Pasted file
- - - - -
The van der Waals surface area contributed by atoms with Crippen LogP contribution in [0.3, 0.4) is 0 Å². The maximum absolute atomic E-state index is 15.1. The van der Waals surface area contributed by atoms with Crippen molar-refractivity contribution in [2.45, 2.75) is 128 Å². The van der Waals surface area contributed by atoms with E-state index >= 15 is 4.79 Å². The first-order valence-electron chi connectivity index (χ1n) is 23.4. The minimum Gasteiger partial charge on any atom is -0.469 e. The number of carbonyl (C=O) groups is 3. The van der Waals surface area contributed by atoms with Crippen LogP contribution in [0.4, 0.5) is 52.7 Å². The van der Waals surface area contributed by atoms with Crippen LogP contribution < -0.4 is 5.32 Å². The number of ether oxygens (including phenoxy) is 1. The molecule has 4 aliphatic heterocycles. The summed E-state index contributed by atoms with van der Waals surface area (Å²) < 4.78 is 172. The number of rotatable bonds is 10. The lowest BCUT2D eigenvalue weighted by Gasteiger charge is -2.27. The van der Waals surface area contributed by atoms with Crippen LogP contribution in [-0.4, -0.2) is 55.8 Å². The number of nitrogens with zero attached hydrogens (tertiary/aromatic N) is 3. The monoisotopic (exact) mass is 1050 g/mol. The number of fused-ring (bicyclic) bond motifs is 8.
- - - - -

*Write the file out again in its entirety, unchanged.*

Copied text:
The van der Waals surface area contributed by atoms with Crippen LogP contribution in [0.3, 0.4) is 0 Å². The maximum absolute atomic E-state index is 15.1. The van der Waals surface area contributed by atoms with Crippen molar-refractivity contribution in [2.45, 2.75) is 128 Å². The van der Waals surface area contributed by atoms with E-state index >= 15 is 4.79 Å². The first-order valence-electron chi connectivity index (χ1n) is 23.4. The minimum Gasteiger partial charge on any atom is -0.469 e. The number of carbonyl (C=O) groups is 3. The van der Waals surface area contributed by atoms with Crippen LogP contribution in [0.4, 0.5) is 52.7 Å². The van der Waals surface area contributed by atoms with Crippen LogP contribution < -0.4 is 5.32 Å². The number of ether oxygens (including phenoxy) is 1. The molecule has 4 aliphatic heterocycles. The summed E-state index contributed by atoms with van der Waals surface area (Å²) < 4.78 is 172. The number of rotatable bonds is 10. The lowest BCUT2D eigenvalue weighted by Gasteiger charge is -2.27. The van der Waals surface area contributed by atoms with Crippen LogP contribution in [-0.4, -0.2) is 55.8 Å². The number of nitrogens with zero attached hydrogens (tertiary/aromatic N) is 3. The monoisotopic (exact) mass is 1050 g/mol. The number of fused-ring (bicyclic) bond motifs is 8.